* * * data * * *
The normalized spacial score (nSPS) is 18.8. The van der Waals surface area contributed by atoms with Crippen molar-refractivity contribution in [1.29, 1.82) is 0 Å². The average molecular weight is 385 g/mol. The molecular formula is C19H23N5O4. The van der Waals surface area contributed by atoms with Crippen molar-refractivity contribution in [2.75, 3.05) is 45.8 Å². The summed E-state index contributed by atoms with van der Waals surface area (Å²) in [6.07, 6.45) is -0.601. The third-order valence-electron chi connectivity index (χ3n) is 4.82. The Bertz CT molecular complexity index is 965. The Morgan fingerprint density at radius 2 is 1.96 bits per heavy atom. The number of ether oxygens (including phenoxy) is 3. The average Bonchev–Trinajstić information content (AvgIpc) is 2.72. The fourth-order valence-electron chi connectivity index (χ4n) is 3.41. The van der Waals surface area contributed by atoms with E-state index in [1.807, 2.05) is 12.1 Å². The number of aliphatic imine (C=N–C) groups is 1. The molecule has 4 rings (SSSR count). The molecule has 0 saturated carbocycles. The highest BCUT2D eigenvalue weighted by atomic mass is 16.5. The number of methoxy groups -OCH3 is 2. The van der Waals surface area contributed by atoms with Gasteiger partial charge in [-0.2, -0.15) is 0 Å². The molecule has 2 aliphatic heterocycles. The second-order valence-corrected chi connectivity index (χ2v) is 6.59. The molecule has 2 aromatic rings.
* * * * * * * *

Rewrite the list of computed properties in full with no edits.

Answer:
The normalized spacial score (nSPS) is 18.8. The van der Waals surface area contributed by atoms with Crippen molar-refractivity contribution in [1.29, 1.82) is 0 Å². The average molecular weight is 385 g/mol. The molecular formula is C19H23N5O4. The van der Waals surface area contributed by atoms with Crippen molar-refractivity contribution in [2.75, 3.05) is 45.8 Å². The summed E-state index contributed by atoms with van der Waals surface area (Å²) in [6.07, 6.45) is -0.601. The third-order valence-electron chi connectivity index (χ3n) is 4.82. The Bertz CT molecular complexity index is 965. The Morgan fingerprint density at radius 2 is 1.96 bits per heavy atom. The number of ether oxygens (including phenoxy) is 3. The average Bonchev–Trinajstić information content (AvgIpc) is 2.72. The fourth-order valence-electron chi connectivity index (χ4n) is 3.41. The van der Waals surface area contributed by atoms with E-state index in [1.807, 2.05) is 12.1 Å². The number of aliphatic imine (C=N–C) groups is 1. The molecule has 4 rings (SSSR count). The molecule has 0 saturated carbocycles. The highest BCUT2D eigenvalue weighted by atomic mass is 16.5. The number of methoxy groups -OCH3 is 2. The van der Waals surface area contributed by atoms with Gasteiger partial charge in [-0.2, -0.15) is 0 Å². The molecule has 2 aliphatic heterocycles. The second-order valence-corrected chi connectivity index (χ2v) is 6.59. The molecule has 2 aromatic rings.